Making A Lasting Impact
“It’s not for the faint of heart,” said Steven Soria as he sat in the workshop of Make Smith Leather Company, surrounded by rolls of hide and racks of tools.
“We don’t make lightweight things. We make very durable things, but these are going to outlast everyone we know. These things will be around longer than I will be alive.”
Steven Soria is the owner and designer for Make Smith, a family-owned and operated leather workshop and retail store at 135 E De La Guerra St.
Originally a custom workshop, Make Smith has become a must-visit for retail customers looking for handmade craftsmanship in their leather goods. Enter the store and you’ll find beautiful belts, wallets, messenger bags and backpacks, and journals — all made in-house from Grade A U.S. leather.
“We’re kind of known for customizing the bags. We’re able to mix and match different features. We have probably 20 different designs now. Anywhere from super small, like a side satchel, like a man-bag, to a much larger backpack or women’s tote that has like a laptop sleeve in it,” Mr. Soria said.
There’s a degree to which something is “customized” and Make Smith does it all, explained Mr. Soria. One customer may want a wallet in a certain color, and another may want their dream briefcase made from scratch.
“Just like if you were having your entire front yard relandscaped, that would be different than just putting a few potted plants around,” said Mr. Soria.
Either way, Make Smith has it covered.
Mr. Soria knows that the nature of leather goods is luxurious, but even so, he tries to keep their products affordable.
“You’re talking about handmade domestic U.S. materials. Our bags are around $300 to $500. That’s not luxury, that’s functional everyday prices. These bags, if this was a Louis Vuitton or a Gucci, that could start at $2,000,” said Mr. Soria.
Another major difference between luxury brands like Louis Vuitton and a shop like Make Smith is the type of leather. While LV makes leather for trunks and hardshell bags, Make Smith uses leather used in the equine industry to build practical and lighter weight bags for durability “like getting kicked by a horse.”
“Typically it’s made for durability for outdoor workwear, so this is way more durable, way more waterproof,” said Mr. Soria.
Choosing the same leather that saddles, chaps and vests are made of wasn’t just a stylistic or practical decision for Mr. Soria, it came from being a 3rd generation leather craftsman.
Mr. Soria is the grandson of leather craftsman Bernard Soria and the great-nephew of the famed saddlemaker Fred Soria.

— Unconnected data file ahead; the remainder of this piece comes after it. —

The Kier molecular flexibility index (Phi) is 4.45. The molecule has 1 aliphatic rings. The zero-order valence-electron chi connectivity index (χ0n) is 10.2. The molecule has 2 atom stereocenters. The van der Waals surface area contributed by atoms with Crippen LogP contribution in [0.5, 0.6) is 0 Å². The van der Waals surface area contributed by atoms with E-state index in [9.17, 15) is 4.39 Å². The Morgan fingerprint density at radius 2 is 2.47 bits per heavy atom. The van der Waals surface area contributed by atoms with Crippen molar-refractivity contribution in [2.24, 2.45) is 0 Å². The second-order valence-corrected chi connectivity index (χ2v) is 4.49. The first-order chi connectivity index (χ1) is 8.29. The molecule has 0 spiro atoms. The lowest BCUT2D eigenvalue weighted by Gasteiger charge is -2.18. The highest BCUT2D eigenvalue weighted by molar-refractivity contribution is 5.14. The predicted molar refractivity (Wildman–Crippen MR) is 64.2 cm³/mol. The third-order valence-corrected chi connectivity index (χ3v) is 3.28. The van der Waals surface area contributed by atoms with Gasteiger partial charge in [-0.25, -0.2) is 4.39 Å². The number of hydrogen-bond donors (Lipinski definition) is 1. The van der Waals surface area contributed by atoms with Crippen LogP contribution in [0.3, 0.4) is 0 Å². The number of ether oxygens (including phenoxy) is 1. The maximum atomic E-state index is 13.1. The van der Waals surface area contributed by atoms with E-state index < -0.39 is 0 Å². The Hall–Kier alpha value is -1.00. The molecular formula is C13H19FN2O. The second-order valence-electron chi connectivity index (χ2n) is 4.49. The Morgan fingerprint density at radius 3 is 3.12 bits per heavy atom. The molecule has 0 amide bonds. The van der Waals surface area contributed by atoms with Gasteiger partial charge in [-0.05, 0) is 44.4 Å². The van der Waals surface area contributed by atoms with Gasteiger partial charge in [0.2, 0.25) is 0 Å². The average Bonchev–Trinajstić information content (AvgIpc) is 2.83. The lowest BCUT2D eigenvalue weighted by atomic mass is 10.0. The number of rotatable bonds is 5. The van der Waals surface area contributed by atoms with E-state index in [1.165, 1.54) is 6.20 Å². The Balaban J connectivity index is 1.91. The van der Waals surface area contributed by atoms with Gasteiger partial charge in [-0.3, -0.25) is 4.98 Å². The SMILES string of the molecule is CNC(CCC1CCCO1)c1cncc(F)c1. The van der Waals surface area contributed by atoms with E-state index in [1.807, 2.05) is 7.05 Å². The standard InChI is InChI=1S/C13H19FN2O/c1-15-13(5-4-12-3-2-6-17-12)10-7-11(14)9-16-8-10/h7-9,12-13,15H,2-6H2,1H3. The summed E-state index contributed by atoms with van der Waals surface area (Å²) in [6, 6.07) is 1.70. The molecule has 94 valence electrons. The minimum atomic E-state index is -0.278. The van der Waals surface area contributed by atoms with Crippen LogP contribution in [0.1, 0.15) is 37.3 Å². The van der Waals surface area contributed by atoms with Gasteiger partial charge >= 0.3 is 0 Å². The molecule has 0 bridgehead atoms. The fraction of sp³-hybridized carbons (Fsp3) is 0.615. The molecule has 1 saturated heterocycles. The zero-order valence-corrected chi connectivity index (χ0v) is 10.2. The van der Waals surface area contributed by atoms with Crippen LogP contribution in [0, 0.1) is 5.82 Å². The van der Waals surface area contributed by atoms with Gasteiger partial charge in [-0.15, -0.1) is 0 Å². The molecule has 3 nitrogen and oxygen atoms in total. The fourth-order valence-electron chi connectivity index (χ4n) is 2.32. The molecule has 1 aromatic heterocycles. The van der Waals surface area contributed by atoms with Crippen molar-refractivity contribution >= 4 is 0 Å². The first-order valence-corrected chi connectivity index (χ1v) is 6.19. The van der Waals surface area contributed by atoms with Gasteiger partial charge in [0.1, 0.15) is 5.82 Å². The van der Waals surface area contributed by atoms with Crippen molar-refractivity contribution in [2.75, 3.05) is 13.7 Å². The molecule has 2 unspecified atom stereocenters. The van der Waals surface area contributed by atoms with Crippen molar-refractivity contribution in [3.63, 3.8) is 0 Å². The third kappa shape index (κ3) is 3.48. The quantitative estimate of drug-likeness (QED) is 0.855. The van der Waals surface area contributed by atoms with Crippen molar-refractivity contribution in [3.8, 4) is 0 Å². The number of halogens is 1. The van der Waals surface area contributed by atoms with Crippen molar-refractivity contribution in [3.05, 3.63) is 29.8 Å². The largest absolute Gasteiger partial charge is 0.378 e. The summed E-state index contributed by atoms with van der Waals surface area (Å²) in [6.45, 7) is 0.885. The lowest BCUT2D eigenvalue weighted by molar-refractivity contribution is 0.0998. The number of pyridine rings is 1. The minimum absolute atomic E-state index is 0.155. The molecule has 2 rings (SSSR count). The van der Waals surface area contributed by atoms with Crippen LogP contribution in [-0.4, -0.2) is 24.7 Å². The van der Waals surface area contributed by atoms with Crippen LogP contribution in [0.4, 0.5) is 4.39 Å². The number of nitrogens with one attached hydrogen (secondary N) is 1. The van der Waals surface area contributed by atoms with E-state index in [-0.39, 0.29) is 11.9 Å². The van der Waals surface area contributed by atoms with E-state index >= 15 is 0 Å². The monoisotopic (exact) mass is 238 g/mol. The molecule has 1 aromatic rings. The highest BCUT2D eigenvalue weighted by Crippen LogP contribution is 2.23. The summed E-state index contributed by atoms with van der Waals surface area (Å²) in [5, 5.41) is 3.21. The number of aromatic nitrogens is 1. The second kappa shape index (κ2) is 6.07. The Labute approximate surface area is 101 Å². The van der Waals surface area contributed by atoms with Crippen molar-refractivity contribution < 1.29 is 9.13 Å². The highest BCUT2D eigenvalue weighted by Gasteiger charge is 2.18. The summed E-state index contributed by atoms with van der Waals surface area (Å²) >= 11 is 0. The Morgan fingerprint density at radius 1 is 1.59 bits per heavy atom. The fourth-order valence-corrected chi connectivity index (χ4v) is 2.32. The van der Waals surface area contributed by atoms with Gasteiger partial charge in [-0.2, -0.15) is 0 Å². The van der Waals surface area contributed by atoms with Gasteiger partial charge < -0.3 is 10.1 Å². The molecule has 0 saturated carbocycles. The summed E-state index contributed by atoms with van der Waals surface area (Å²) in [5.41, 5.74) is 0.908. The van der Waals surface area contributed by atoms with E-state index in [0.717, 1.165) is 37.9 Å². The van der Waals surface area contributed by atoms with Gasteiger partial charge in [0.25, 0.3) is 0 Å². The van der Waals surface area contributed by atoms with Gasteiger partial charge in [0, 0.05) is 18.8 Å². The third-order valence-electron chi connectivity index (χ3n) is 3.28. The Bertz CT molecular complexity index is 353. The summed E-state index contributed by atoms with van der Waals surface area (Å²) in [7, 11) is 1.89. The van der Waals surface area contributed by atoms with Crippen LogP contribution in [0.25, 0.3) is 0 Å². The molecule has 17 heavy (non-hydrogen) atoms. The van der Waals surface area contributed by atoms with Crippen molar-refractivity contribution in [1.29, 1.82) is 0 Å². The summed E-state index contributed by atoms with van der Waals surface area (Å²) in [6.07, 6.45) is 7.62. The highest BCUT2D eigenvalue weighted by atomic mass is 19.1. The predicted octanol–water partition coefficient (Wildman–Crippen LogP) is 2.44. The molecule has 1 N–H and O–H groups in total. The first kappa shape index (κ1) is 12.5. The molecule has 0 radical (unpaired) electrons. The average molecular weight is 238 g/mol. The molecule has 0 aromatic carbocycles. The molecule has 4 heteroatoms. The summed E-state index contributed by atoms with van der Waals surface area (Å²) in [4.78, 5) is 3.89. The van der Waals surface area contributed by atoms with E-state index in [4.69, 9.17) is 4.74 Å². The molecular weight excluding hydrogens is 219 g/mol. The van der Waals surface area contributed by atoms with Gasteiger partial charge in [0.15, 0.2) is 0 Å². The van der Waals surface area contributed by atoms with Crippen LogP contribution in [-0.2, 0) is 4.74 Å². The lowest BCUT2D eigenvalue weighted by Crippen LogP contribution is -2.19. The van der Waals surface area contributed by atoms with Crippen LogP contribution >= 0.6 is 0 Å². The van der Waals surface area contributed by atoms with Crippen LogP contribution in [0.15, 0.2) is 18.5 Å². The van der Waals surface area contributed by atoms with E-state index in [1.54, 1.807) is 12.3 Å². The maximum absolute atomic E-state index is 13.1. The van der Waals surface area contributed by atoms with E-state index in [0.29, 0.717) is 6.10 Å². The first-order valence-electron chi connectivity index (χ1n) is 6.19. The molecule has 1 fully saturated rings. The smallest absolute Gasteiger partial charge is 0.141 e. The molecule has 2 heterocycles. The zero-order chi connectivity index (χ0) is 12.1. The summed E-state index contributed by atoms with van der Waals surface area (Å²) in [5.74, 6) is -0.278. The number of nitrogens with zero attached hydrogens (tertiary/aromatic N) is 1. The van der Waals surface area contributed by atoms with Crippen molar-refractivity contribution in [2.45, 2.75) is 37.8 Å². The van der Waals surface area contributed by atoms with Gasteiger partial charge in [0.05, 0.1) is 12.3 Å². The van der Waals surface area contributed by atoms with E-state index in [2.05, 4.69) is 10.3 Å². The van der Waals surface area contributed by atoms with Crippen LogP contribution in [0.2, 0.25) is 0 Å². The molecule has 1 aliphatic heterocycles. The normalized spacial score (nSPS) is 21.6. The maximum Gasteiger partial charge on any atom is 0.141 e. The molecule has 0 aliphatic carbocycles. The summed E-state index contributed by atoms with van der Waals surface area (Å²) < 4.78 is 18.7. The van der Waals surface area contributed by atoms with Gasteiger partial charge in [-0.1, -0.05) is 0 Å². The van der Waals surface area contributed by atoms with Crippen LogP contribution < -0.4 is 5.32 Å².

“My uncle Fred, he was the artisan. He was the guy who did all the tooling for beautiful, beautiful saddles. When he was younger he trained with Dick May Saddlery, which was here in Santa Barbara,” Mr. Soria said. “If you go to the Carriage Museum on any given day you can see one of Fred Soria saddles that was tooled under the Dick May Outfit.”
Dick May’s saddles were well known in the 1950s, and anyone who won a rodeo at Earl Warren Showgrounds would get a gorgeous Dick May saddle tooled by Fred Soria.
Steven Soria grew up surrounded by leather workers, his father among them. His parents run the Handbag & Luggage store at 609 Chapala St., where Mr. Soria learned his craft when he was young.
“I got to see Fred in action, so I never wanted to do the repairs. That was my dad’s thing. He was making ends meet doing smaller jobs, doing restorations which were pretty cool. There’s a lot of money in that, good money, but I got the itch on that artisan-craft side like Fred. He just wanted to carve. He just always wanted to do the tooling and the carving and the artistry. That’s kind of what I thought was cool,” said Mr. Soria.
When Mr. Soria set out to make a name for himself as a leather craftsman in 2007, taking on commissions out of a Goleta art studio, he knew the first thing he had to do differently than his relatives was to create a brand, something that would give his work value over time. Fred Soria and the rest never put their names on their work.
“Back then it was like a heat repairman coming in and putting his name on the heater. Why would you do that? It was a very common craft to do and you didn’t put your name on stuff. Particularly, his boss’s name should be on it. He was just paid labor,” said Mr. Soria.
With the help of family, a few business classes and entrepreneur groups, Mr. Soria found a designer for the Make Smith brand and created a registered trademark. Now, with its home in the historic Presidio neighborhood, Make Smith has become a beautiful retail store and workshop where modern luxury meets a family’s legacy.
Interested customers can find Make Smith’s full catalogue at www.makesmith.com, but shouldn’t miss out on the opportunity to go in for a fitting or even sign up for leather crafting class where Mr. Soria will teach you to make your own belt, bag, or wallet. Classes start at $65 per person and can be for individuals or corporate groups.
“It’s fun to come here because that’s the leather, these are the guys making it, they have a say so in what they would like to see and not see. And if they want, they can take a class and actually jump in that process,” said Mr. Soria.